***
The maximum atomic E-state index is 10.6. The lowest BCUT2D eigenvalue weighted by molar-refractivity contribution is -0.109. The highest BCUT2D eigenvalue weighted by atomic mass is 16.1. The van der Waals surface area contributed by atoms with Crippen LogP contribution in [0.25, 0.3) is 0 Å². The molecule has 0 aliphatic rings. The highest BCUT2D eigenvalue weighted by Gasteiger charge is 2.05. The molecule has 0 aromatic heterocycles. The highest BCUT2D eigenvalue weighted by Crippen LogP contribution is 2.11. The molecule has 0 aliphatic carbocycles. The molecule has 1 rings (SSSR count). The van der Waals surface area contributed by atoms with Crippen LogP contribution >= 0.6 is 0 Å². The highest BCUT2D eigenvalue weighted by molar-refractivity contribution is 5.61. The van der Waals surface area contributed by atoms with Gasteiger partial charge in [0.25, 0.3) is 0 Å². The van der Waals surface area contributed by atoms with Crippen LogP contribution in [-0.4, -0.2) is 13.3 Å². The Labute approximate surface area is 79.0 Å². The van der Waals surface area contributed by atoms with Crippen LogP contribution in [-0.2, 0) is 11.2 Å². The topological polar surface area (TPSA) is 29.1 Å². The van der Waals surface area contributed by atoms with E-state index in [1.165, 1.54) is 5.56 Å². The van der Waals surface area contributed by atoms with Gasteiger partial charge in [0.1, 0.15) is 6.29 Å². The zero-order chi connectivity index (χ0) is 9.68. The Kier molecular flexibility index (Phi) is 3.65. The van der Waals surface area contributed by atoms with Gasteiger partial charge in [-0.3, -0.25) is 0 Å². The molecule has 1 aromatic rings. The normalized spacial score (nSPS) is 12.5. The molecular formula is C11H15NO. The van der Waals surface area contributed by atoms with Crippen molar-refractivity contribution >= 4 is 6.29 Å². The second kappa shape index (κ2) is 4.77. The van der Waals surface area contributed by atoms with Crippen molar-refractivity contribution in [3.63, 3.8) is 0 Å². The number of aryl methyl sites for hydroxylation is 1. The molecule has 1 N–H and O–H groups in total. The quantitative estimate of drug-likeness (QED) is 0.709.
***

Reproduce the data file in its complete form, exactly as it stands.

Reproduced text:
The maximum atomic E-state index is 10.6. The lowest BCUT2D eigenvalue weighted by molar-refractivity contribution is -0.109. The highest BCUT2D eigenvalue weighted by atomic mass is 16.1. The van der Waals surface area contributed by atoms with Crippen LogP contribution in [0.25, 0.3) is 0 Å². The molecule has 0 aliphatic rings. The highest BCUT2D eigenvalue weighted by Gasteiger charge is 2.05. The molecule has 0 aromatic heterocycles. The highest BCUT2D eigenvalue weighted by Crippen LogP contribution is 2.11. The molecule has 0 aliphatic carbocycles. The molecule has 1 rings (SSSR count). The van der Waals surface area contributed by atoms with Crippen LogP contribution >= 0.6 is 0 Å². The highest BCUT2D eigenvalue weighted by molar-refractivity contribution is 5.61. The van der Waals surface area contributed by atoms with Gasteiger partial charge in [0.25, 0.3) is 0 Å². The van der Waals surface area contributed by atoms with Crippen LogP contribution in [-0.4, -0.2) is 13.3 Å². The Labute approximate surface area is 79.0 Å². The van der Waals surface area contributed by atoms with Crippen LogP contribution in [-0.2, 0) is 11.2 Å². The topological polar surface area (TPSA) is 29.1 Å². The van der Waals surface area contributed by atoms with E-state index in [1.165, 1.54) is 5.56 Å². The van der Waals surface area contributed by atoms with Gasteiger partial charge in [0.1, 0.15) is 6.29 Å². The zero-order chi connectivity index (χ0) is 9.68. The Kier molecular flexibility index (Phi) is 3.65. The van der Waals surface area contributed by atoms with Gasteiger partial charge in [-0.3, -0.25) is 0 Å². The molecule has 1 aromatic rings. The normalized spacial score (nSPS) is 12.5. The molecular formula is C11H15NO. The van der Waals surface area contributed by atoms with Crippen molar-refractivity contribution >= 4 is 6.29 Å². The second kappa shape index (κ2) is 4.77. The van der Waals surface area contributed by atoms with Crippen molar-refractivity contribution in [3.63, 3.8) is 0 Å². The number of aryl methyl sites for hydroxylation is 1. The molecule has 1 N–H and O–H groups in total. The quantitative estimate of drug-likeness (QED) is 0.709.